Sheep magazine Archive 2: issues 10-17

AlfRodchenko

Lefty online magazine: issue 10, May 2016 to issue 17, November 2016

Abahlali baseMjondolo

is a movement largely based in shantytowns

built on land occupations in and around the

South African city of Durban. Since 2005 it

has sought to build popular counter-power

through the construction of self-managed

and democratically organized communities

engaged in a collective struggle.

While the movement has not used the

term “commune”, it has, on occasion,

been described by left theorists as seeking

to constitute itself as a set of linked

communes. This assessment has been

based on the movement’s organizational

form. But this struggle, while often

strikingly similar to Raúl Zibechi’s account

of territories in resistance in Latin America,

is very different from how Marx and

Bakunin imagined the struggles of the

future in their reflections on the Paris

Commune. It is primarily framed in terms

of dignity, fundamentally grounded in

the bonds within families and between

neighbors, and often largely waged by

women from and for bits of land in the

interstices of the city.

If Abahlali baseMjondolo (the term

means “residents of the shacks”) is to be

productively connected to the idea of the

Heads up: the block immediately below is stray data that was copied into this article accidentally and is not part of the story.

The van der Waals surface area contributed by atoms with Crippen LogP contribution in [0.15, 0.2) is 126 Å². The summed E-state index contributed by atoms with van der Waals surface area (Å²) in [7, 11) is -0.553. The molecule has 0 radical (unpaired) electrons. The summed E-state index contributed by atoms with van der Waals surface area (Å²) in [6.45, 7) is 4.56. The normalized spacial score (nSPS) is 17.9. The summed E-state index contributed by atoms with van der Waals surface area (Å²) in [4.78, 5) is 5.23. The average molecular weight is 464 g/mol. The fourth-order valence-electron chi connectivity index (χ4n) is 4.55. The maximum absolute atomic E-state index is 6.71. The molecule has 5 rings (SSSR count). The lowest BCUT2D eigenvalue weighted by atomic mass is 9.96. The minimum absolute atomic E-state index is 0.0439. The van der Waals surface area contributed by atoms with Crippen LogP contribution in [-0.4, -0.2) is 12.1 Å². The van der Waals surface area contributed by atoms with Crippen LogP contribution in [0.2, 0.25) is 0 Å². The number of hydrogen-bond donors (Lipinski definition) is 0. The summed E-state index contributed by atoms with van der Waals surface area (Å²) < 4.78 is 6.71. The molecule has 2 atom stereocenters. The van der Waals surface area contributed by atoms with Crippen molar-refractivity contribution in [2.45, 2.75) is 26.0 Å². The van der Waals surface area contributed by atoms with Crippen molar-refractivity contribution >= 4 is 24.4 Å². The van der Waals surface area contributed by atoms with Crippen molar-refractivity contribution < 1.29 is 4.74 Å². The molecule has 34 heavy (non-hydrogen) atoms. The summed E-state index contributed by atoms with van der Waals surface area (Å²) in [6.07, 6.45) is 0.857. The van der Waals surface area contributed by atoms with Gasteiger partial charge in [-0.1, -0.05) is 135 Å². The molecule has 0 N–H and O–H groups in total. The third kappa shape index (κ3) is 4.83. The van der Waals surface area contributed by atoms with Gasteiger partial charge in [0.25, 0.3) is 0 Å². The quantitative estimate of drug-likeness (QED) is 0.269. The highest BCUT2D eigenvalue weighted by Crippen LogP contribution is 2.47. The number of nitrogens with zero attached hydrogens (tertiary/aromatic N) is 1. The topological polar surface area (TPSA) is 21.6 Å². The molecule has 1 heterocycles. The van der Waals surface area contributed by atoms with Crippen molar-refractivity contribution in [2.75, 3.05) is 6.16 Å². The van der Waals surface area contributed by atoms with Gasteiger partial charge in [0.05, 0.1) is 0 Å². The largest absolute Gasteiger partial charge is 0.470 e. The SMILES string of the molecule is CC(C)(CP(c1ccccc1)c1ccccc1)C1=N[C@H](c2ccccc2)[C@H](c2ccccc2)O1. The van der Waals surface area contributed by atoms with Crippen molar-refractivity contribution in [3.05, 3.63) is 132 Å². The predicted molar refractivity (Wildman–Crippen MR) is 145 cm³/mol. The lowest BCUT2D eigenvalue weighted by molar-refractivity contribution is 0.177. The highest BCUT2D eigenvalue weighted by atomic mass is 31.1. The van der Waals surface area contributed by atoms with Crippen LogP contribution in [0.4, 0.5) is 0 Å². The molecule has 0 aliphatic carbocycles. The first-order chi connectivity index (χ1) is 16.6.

commune in terms of a set of political

commitments, it would require – as George

Ciccariello-Maher has argued with regard

to Venezuela – a detachment of the concept

from “a narrow sectarianism” with the

intention to “craft a communism on local

conditions that looks critically, in parallax,

back at the European tradition.”

THE LAND OCCUPATION

In Durban, as in much of the world,

one starting point for this work is that

the passage from the rural to the urban

seldom takes the form of passage, via

expropriation, from the commons to the

factory, from the life of a peasant to the

life of a proletarian. And for many people

born into working-class families long

resident in the city, work – as their parents

and grandparents knew it – is no longer

available.

When urban life is wageless, or when access

to the wage occurs outside of the official

rules governing the wage relation, the land

occupation can enable popular access to

land outside of the state and capital. And

land, even a sliver of land on a steep hill,

between two roads, along a river bank, or

adjacent to a dump, can – along with the

mud, fire and men with guns that come

with shack life – enable spatial proximity to

possibilities for livelihood, education, health

care, recreation and so on.

43

June 2016

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